Ron Rivera bristled at the notion of taking over defensive play-calling or making any changes to his coaching staff Monday in the aftermath of Washington giving up 33 points in a loss to New Orleans.
Rivera said, “That stuff makes no sense to me” and insisted four or five plays made the difference in the loss that dropped his team to 2-3 on the season.
“I like what we did,” Rivera said. “I thought what we did last week gave us an opportunity, so at the end of the day, what we’re going to do is we’re going to continue to work guys. The only way you’re going to get better is to work in practice, practice hard, practice as best as you can, then you go out and you play.”
Jack Del Rio is in his second season as Rivera’s defensive coordinator in Washington. His unit ranked second in the NFL last season.
That led to some high expectations, yet Washington’s defense instead has been among the worst in the league, allowing 408 yards and 31 points a game. Blown coverages cost Washington two touchdowns against the Saints, and a lack of preparation led to the successful desperation pass for a TD at the end of the first half.
“If you really go back and look at it, and this is probably the first time that I can really say that this was a matter of four or five plays on both sides of the ball,” Rivera said. “If we do certain things and eliminate a couple of things here, you’ll see that we have a chance.”
So, you’re saying there’s a chance? The urgency is definitely heightened with Patrick Mahomes and the Kansas City Chiefs coming to town Sunday and Aaron Rodgers and the Green Bay Packers up after that on the road next weekend.
“Coming into this game is there a concern? Absolutely,” Rivera said. “But we’re going to work and try and get ourselves ready so that we can handle those situation and circumstances.”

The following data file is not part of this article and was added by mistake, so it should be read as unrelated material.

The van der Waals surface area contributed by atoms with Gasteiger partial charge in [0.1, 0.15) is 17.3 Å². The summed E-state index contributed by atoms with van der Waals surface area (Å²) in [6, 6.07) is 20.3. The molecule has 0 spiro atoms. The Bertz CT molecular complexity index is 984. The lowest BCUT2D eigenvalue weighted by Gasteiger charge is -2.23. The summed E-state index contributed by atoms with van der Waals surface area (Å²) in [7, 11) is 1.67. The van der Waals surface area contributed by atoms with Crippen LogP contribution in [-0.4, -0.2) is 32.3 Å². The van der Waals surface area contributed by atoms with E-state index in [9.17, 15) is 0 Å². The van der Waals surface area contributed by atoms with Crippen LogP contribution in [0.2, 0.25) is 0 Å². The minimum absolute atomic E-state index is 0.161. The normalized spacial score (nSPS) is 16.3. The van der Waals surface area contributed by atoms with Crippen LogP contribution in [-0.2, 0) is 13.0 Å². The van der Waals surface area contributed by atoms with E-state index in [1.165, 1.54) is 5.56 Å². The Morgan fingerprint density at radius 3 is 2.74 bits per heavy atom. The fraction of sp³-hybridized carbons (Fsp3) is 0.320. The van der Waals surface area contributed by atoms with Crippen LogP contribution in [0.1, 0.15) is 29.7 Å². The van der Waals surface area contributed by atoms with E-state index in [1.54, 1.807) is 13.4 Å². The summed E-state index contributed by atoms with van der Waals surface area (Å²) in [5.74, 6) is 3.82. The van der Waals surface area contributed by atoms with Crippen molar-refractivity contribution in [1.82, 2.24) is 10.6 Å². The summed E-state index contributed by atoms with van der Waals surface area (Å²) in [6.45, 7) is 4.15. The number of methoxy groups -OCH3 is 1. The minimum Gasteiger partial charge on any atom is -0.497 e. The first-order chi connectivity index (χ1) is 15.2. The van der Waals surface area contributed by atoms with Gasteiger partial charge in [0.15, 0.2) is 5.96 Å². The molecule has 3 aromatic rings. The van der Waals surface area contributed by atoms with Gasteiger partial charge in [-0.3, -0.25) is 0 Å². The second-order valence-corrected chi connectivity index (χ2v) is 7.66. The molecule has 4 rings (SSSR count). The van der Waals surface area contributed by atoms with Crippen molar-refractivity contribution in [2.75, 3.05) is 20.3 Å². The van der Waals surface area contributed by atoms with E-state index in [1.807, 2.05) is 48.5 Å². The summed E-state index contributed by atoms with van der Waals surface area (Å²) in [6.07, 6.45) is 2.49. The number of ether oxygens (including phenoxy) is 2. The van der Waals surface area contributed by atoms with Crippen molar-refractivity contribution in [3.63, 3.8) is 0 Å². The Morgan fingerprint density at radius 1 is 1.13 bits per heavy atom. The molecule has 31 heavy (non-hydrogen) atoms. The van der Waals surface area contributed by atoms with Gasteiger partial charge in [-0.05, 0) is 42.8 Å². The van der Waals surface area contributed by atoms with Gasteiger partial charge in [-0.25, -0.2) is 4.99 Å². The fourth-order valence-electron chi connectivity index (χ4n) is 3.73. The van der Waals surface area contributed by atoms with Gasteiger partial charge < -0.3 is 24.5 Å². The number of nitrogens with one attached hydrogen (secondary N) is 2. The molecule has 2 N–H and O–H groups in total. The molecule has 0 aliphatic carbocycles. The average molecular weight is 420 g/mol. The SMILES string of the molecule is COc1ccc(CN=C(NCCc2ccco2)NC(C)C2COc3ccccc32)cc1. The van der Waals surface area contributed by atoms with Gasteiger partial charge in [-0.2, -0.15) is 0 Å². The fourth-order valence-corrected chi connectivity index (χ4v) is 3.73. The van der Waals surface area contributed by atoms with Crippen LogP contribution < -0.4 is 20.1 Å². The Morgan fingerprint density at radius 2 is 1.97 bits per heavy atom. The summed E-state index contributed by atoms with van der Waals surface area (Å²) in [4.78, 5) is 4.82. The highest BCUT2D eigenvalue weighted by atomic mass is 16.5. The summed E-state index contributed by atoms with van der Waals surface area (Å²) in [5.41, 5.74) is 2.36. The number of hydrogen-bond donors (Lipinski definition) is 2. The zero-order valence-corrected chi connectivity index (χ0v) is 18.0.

Finally, the kicking game. Dustin Hopkins made three field goals Sunday, and everyone got to see why Rivera has stayed with him: Cody Parkey missed two extra points in his first game with the Saints. This is Hopkins’ job for the foreseeable future.
WHAT NEEDS HELP
The defense is the glaring area of need, but there will be continued conversations between quarterback Taylor Heinicke and offensive coordinator Scott Turner about cleaning up some mistakes. Heinicke threw two interceptions against the Saints, while also completing 20 of 41 passes for 248 yards.
“You’re not going to be perfect, but you must keep going,” Heinicke said. “There is always room to improve.”
Ricky Seals-Jones made the most of his promotion to No. 1 tight end in the absence of injured starter Logan Thomas. Seals-Jones made five catches for 41 yards against the Saints, including an impressive grab along the sideline to keep a drive going.
William Jackson III signed a $40.5 million, three-year contract to become one of Washington’s top cornerbacks. He has not been the only problem, but he and the rest of the secondary have been on the bad end of some easy completions by opponents because of missed assignments.
“I feel like we played better,” Jackson said after the Saints game. “I’m not going to say we played worse, but obviously there’s things we got to work through and that we got to get fixed.”
Wide receiver Curtis Samuel’s nagging groin injury crept up again Sunday and knocked him out of the game, so figure on him being questionable often, if not every week.
“He’s going to be on a week-to-week basis,” Rivera said. “We’re just going to continue to be smart with it, and hopefully it’ll settle in and he’ll be ready to go.”
Rookie right tackle Sam Cosmi injured his left ankle against New Orleans. If he can’t play against Kansas City, veteran Cornelius Lucas gets the spot.
7 — Third-down stops Washington on the Saints’ 11 opportunities, which is the defense’s best performance in that situation this season and provides a glimmer of hope.
Hope Samuel and others can play Sunday in what could be a back-and-forth shootout against the Chiefs, who are also struggling defensively. The secondary also needs to shore some things up, or Mahomes will tear Washington’s defense apart.
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